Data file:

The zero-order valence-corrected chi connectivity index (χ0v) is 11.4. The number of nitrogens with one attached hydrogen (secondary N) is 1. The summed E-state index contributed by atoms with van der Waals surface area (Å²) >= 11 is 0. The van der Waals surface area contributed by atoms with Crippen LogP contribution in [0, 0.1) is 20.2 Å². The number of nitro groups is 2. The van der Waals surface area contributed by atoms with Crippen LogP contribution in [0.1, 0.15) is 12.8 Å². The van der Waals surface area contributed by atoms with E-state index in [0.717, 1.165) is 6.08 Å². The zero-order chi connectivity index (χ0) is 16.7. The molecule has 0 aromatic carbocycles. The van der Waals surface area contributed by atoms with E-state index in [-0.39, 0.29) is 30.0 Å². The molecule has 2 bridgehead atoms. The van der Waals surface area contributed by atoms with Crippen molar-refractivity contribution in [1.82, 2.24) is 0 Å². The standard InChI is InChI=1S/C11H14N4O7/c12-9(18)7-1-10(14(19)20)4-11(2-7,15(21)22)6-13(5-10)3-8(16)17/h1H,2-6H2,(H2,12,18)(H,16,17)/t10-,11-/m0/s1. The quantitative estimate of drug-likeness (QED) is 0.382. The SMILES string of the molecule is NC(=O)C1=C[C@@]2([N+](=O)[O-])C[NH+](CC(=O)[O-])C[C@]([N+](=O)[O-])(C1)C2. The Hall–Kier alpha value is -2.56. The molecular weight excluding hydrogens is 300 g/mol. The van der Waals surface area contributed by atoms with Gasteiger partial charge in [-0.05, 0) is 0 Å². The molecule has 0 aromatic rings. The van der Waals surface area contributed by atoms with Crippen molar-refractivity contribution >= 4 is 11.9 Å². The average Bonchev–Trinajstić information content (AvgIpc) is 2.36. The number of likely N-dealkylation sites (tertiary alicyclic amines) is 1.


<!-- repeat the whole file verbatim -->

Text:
The zero-order valence-corrected chi connectivity index (χ0v) is 11.4. The number of nitrogens with one attached hydrogen (secondary N) is 1. The summed E-state index contributed by atoms with van der Waals surface area (Å²) >= 11 is 0. The van der Waals surface area contributed by atoms with Crippen LogP contribution in [0, 0.1) is 20.2 Å². The number of nitro groups is 2. The van der Waals surface area contributed by atoms with Crippen LogP contribution in [0.1, 0.15) is 12.8 Å². The van der Waals surface area contributed by atoms with E-state index in [0.717, 1.165) is 6.08 Å². The zero-order chi connectivity index (χ0) is 16.7. The molecule has 0 aromatic carbocycles. The van der Waals surface area contributed by atoms with E-state index in [-0.39, 0.29) is 30.0 Å². The molecule has 2 bridgehead atoms. The van der Waals surface area contributed by atoms with Crippen molar-refractivity contribution in [1.82, 2.24) is 0 Å². The standard InChI is InChI=1S/C11H14N4O7/c12-9(18)7-1-10(14(19)20)4-11(2-7,15(21)22)6-13(5-10)3-8(16)17/h1H,2-6H2,(H2,12,18)(H,16,17)/t10-,11-/m0/s1. The quantitative estimate of drug-likeness (QED) is 0.382. The SMILES string of the molecule is NC(=O)C1=C[C@@]2([N+](=O)[O-])C[NH+](CC(=O)[O-])C[C@]([N+](=O)[O-])(C1)C2. The Hall–Kier alpha value is -2.56. The molecular weight excluding hydrogens is 300 g/mol. The van der Waals surface area contributed by atoms with Gasteiger partial charge in [-0.05, 0) is 0 Å². The molecule has 0 aromatic rings. The van der Waals surface area contributed by atoms with Crippen molar-refractivity contribution >= 4 is 11.9 Å². The average Bonchev–Trinajstić information content (AvgIpc) is 2.36. The number of likely N-dealkylation sites (tertiary alicyclic amines) is 1.